Article Text

FRI0133 Does rheumatoid arthritis predispose to abnormal left ventricular geometry?
  1. H. B. Midtbø1,
  2. E. Gerdts1,2,
  3. I. C. Olsen3,
  4. T. K. Kvien3,
  5. E. S. Davidsen1,
  6. A. G. Semb3
  1. 1Department of Heart Disease, Haukeland University Hospital
  2. 2Department of Clinical Medicine II, University of Bergen, Bergen
  3. 3Department of Rheumatology, Diakonhjemmet Hospital, Oslo, Norway


Background Left ventricular (LV) geometry is a strong predictor of cardiovascular death. Less is known about the relation between LV geometry and RA.

Objectives Our objective was to study if RA or RA disease activity was associated with abnormal LV geometry measured as increased LV relative wall thickness (RWT) or mass (LVM).

Methods Echocardiography, clinical and laboratory assessment was performed in 137 RA patients without prior myocardial infarction or valvular disease and 50 healthy controls. Age-adjusted RWT and LVM were calculated by validated equations.

Results The RA group was older, had higher blood pressure (BP) and included more women compared to controls (all p<0.01). Among RA patients, higher RWT correlated with higher systolic BP, wall stress, and RA disease activity measured by modified health assessment questionnaire (MHAQ), Clinical Disease Activity Index (CDAI), simple DAI (SDAI) and Disease Activity Score in 28 joints (DAS-28) in univariate analyses (all p<0.05). Wall stress and systolic BP were the main covariates of higher RWT in multivariate analyses both among RA patients and controls (all p<0.01). However, the analyses showed that among RA patients, RWT was associated with 4 different disease activity measures independently of gender, systolic BP and wall stress (Table). Higher LVM was independently associated with higher systolic BP, age and body weight, male gender and lower LV ejection fraction (all p<0.05), but was not associated with markers of RA disease activity.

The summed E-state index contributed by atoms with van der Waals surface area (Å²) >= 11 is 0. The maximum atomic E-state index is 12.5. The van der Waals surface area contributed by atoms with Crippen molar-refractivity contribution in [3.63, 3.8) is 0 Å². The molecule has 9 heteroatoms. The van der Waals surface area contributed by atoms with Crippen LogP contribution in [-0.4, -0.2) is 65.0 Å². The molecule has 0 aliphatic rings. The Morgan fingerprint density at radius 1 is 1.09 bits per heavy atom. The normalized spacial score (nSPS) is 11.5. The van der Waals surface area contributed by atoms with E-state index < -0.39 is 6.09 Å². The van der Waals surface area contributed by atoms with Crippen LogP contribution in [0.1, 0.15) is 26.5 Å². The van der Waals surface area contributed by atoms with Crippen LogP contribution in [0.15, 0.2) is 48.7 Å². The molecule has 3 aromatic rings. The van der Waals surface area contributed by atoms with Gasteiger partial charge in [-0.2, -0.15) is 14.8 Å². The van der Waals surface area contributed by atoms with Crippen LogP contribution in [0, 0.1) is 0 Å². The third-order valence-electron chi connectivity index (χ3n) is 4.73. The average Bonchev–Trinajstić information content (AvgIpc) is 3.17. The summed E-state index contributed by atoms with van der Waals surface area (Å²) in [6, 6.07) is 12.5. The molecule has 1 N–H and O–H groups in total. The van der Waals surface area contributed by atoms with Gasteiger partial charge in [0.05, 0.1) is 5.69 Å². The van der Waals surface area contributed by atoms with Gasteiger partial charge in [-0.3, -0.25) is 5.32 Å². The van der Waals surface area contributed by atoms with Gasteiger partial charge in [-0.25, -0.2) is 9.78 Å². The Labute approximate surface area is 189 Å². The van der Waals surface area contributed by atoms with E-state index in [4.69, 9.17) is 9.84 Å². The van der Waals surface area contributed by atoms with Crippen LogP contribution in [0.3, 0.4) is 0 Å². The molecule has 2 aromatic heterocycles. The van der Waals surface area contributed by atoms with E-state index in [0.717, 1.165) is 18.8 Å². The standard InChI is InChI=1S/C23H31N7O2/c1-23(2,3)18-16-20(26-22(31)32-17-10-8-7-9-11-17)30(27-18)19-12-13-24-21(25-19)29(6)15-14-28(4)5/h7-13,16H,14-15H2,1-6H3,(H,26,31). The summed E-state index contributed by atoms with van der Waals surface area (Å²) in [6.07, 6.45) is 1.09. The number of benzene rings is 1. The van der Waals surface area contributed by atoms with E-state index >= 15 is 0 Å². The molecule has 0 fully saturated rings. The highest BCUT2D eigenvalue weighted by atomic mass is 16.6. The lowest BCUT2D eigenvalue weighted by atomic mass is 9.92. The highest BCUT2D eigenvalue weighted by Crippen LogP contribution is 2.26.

Conclusions Abnormal LV geometry is associated with markers of increased disease activity in RA, independent of systolic BP and wall stress, pointing to the importance of disease activity control in RA patients.

Disclosure of Interest None Declared

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